HSS Hire's share price plummeted over 25 per cent this morning after the firm issued a disappointing trading update for the first six months of the year.
The tool hire firm said weakness in customer activity hit "a number of sectors", but said it expects first-half earnings before interest, tax, depreciation, amortisation and exceptional items to be in line "with the comparative period in 2014" which rose 34 per cent to £28.9m.
Shares in the company were down 26 per cent in early trading, from Friday's closing price of 182.75p per share to 134.90p per share.
Why it's interesting
Since becoming one of the first main market listings of 2015 back in February, HSS Hire has had difficulty winning over investors. After an underwhelming debut on the London Stock Exchange caused it to fall four per cent below its IPO price of 210p per share, the company's stock has continued to fall a further 31.9 per cent.
The group's market capacity has shrunk by about £100m in that time, with shares only trading above its IPO price for brief periods.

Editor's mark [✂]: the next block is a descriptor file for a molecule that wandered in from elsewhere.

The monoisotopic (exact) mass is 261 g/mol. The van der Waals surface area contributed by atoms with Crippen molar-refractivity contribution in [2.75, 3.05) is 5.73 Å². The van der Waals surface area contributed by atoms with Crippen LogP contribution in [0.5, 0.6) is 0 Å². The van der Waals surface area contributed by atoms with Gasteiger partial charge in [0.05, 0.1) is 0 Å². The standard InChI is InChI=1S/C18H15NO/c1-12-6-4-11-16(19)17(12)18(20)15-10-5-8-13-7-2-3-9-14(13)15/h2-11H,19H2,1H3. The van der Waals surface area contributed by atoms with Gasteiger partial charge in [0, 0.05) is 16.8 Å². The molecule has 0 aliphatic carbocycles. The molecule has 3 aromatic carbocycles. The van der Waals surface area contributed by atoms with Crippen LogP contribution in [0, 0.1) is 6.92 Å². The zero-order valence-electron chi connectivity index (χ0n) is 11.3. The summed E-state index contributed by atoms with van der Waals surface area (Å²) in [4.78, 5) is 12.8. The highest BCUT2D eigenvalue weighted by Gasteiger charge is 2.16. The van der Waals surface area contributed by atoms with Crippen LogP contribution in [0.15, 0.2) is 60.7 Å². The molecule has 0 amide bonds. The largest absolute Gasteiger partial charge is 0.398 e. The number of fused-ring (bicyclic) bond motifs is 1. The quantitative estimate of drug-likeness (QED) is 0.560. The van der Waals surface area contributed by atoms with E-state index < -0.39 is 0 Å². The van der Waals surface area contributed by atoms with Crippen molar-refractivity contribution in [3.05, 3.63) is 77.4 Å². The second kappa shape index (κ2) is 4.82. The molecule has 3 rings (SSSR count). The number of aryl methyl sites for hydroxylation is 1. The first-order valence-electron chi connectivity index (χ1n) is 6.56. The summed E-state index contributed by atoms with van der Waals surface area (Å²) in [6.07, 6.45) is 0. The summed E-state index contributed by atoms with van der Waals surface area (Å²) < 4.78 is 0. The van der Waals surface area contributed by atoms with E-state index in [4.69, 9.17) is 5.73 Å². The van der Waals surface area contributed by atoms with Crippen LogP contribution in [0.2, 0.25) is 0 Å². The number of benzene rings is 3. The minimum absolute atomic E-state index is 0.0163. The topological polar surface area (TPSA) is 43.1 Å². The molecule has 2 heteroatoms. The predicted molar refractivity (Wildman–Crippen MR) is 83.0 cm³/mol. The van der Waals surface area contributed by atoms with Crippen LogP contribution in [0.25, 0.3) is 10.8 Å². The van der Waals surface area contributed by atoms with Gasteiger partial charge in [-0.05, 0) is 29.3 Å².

HSS Hire has made a number of acquisitions during the first half of the year, buying heating and air conditioning hire firm All Seasons Hire for £11.3m last month. HSS Hire said the new business would support growth in the second half of the year.
However, investors appeared unappeased by the firm's assurances that customer activity has begun to return to "more normalised levels" and order books are "building into the second half of the year".
What HSS Hire said
The group's trading performance through the second quarter was marginally below expectations, primarily impacted by weakness in key accounts customer activity across a number of sectors particularly in April and May, as well as reduced demand for cooling equipment during the period. In June, we have seen customer activity begin to return to more normalised levels, with order books building into the second half of the year.
Investors are yet to be won over by HSS Hire during its first few months as a public company, and its recent specialist acquisitions have not yet changed that fact.